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This is an Alternative History (a book in which the consequences of certain changed in history are explored). The premise (what is often called the Point of Departure) is that in 1932 the British Royal Navy recovered control of its air arm (the Fleet Air Arm) from the grip of the Royal Air Force. The air arms of the navy and army had been combined into the RAF during World W This is an Alternative History (a book in which the consequences of certain changed in history are explored). The premise (what is often called the Point of Departure) is that in 1932 the British Royal Navy recovered control of its air arm (the Fleet Air Arm) from the grip of the Royal Air Force. The air arms of the navy and army had been combined into the RAF during World War 1, and as a consequence naval aviation was badly neglected by the Air Ministry. Though not by the Royal Navy. Contrary to much popular belief, the Royal Navy was very air-minded between the wars, but was severely limited by what the Air Ministry was prepared to do for them. There had been a number of attempts to recover naval air, indeed a debate on this issue in Parliament in 1926 only failed by two votes. This story starts in 1932, when an aggrieved Navy decides to make it a serious issue, and gets back control. After this, the development before the war is based on projected plans and ships the RN considered, but never got to implement (mainly because the aircraft were not forthcoming from the Air Ministry). I have tried to make all the changes believable - they are often based on real RN plans and possible designs, the effort required from, for example, aircraft companies was no greater than that which was done in fact. By 1939 the Navy has a much more capable air arm, and as a result is able to consider operations they had been thinking of for many years, as well as respond better to the enemy. This book covers from 1932 (where the Royal Navy gets control of its air arm back from the RAF), through the pre-war years showing how things start to differ from our history, then into the first part of WW2, from its start in September 1939 through to the early actions in the Med against the Italian fleet, taking in the early actions against surface raiders, the great raid on Wilhelmshaven, the Norway and Battle of Britain campaigns, and actions in Africa and the Med.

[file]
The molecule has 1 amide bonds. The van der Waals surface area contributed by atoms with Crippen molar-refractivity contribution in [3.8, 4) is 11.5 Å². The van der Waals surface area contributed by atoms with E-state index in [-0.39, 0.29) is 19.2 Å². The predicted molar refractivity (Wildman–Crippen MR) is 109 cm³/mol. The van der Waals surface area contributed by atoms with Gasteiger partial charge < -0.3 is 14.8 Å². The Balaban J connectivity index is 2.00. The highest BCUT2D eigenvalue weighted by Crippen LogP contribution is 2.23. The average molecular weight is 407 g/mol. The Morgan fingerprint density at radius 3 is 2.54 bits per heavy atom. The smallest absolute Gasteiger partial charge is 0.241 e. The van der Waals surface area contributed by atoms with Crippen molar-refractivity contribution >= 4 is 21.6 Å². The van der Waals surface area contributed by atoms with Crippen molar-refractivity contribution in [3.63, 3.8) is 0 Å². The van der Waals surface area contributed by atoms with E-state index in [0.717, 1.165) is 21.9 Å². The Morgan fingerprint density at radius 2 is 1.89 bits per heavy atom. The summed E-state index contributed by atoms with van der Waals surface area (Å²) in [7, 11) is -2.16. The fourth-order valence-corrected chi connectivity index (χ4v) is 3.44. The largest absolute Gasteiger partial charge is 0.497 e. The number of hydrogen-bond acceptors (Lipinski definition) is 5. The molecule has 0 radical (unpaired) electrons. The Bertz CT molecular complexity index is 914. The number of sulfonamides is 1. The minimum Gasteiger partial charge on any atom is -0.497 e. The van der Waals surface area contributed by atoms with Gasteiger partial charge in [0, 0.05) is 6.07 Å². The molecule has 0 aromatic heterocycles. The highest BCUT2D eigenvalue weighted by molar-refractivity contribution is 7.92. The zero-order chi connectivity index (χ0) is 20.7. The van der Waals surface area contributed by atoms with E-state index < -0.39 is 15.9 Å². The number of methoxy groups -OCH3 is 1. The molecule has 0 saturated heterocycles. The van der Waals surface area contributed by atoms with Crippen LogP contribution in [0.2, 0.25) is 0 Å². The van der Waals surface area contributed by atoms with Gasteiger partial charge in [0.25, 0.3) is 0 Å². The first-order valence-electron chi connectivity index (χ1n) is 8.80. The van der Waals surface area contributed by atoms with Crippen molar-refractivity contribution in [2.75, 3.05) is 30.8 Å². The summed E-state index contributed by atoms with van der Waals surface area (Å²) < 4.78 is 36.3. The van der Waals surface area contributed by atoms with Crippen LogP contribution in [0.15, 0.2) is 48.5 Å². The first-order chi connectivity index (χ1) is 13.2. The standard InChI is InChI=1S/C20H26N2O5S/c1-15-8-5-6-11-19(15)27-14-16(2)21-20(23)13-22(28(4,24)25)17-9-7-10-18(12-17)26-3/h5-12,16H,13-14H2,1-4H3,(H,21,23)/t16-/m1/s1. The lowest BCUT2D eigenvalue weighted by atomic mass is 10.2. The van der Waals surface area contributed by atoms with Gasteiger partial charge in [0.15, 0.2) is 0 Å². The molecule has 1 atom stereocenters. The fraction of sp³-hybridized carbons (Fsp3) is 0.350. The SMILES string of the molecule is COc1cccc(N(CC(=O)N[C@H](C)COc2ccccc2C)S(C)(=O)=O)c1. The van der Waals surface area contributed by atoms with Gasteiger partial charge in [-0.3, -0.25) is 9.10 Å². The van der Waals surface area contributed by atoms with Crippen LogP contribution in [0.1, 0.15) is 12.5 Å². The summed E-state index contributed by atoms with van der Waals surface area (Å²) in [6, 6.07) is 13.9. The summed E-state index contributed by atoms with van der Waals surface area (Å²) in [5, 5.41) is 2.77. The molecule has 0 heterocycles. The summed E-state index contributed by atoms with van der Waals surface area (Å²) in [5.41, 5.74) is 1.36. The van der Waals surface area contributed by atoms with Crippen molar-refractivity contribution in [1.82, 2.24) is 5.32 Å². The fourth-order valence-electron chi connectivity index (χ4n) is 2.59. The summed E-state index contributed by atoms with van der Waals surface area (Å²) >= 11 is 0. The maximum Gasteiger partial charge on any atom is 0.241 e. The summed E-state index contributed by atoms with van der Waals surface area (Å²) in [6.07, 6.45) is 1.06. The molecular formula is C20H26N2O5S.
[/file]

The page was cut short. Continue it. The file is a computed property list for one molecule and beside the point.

30 review for The Whale Has Wings Vol 1: Rebirth

  1. 4 out of 5

    Borge Arild

    This book is an alternate history dealing with the Royal Navy (RN) and the Fleet Air Arm (FAA) before and in the beginning of the Second World War. As such this book has an appeal mainly to those with a very keen interest in naval history and carrier development and operations. Being an alternate history the narrative is based on conjecture to produce several "what if" scenarios for the RN and FAA. Some of these might be a bit optimistic, but the narrative never moves into the land of outlandish This book is an alternate history dealing with the Royal Navy (RN) and the Fleet Air Arm (FAA) before and in the beginning of the Second World War. As such this book has an appeal mainly to those with a very keen interest in naval history and carrier development and operations. Being an alternate history the narrative is based on conjecture to produce several "what if" scenarios for the RN and FAA. Some of these might be a bit optimistic, but the narrative never moves into the land of outlandish fantasy.

  2. 5 out of 5

    Memkaveq

    The author deserves lots of credit for putting so much detail into this imitation-nonfiction alternate-history book. Unfortunately, however, pervasive inconsistencies in punctuation, spelling, and even verb tense severely undermine any enjoyment derived.

  3. 5 out of 5

    Carey Taylor-forbes

  4. 4 out of 5

    Juha

  5. 4 out of 5

    Michael R. Zimmerman

  6. 5 out of 5

    Graeme

  7. 5 out of 5

    Richard Bednarz

  8. 5 out of 5

    Robert Anthony

  9. 5 out of 5

    andy costain

  10. 4 out of 5

    Nick Slater

  11. 4 out of 5

    Mark

  12. 5 out of 5

    Bill Zhang

  13. 4 out of 5

    Sean Smart

  14. 5 out of 5

    MS M P SCOTT

  15. 5 out of 5

    Mr Simon Wright

  16. 4 out of 5

    Matthew Ideson

  17. 5 out of 5

    E

  18. 5 out of 5

    Jack McGuinness

  19. 4 out of 5

    Ross

  20. 4 out of 5

    John Kirchmeier

  21. 5 out of 5

    Richard

  22. 5 out of 5

    Charles Biederbeck

  23. 5 out of 5

    w.j.martin

  24. 4 out of 5

    Matthew Shields

  25. 4 out of 5

    Stuart Mcivor

  26. 5 out of 5

    Nickd

  27. 5 out of 5

    Mike Davies

  28. 5 out of 5

    robert a armson

  29. 4 out of 5

    D. W. Southall

  30. 4 out of 5

    Mark Sieving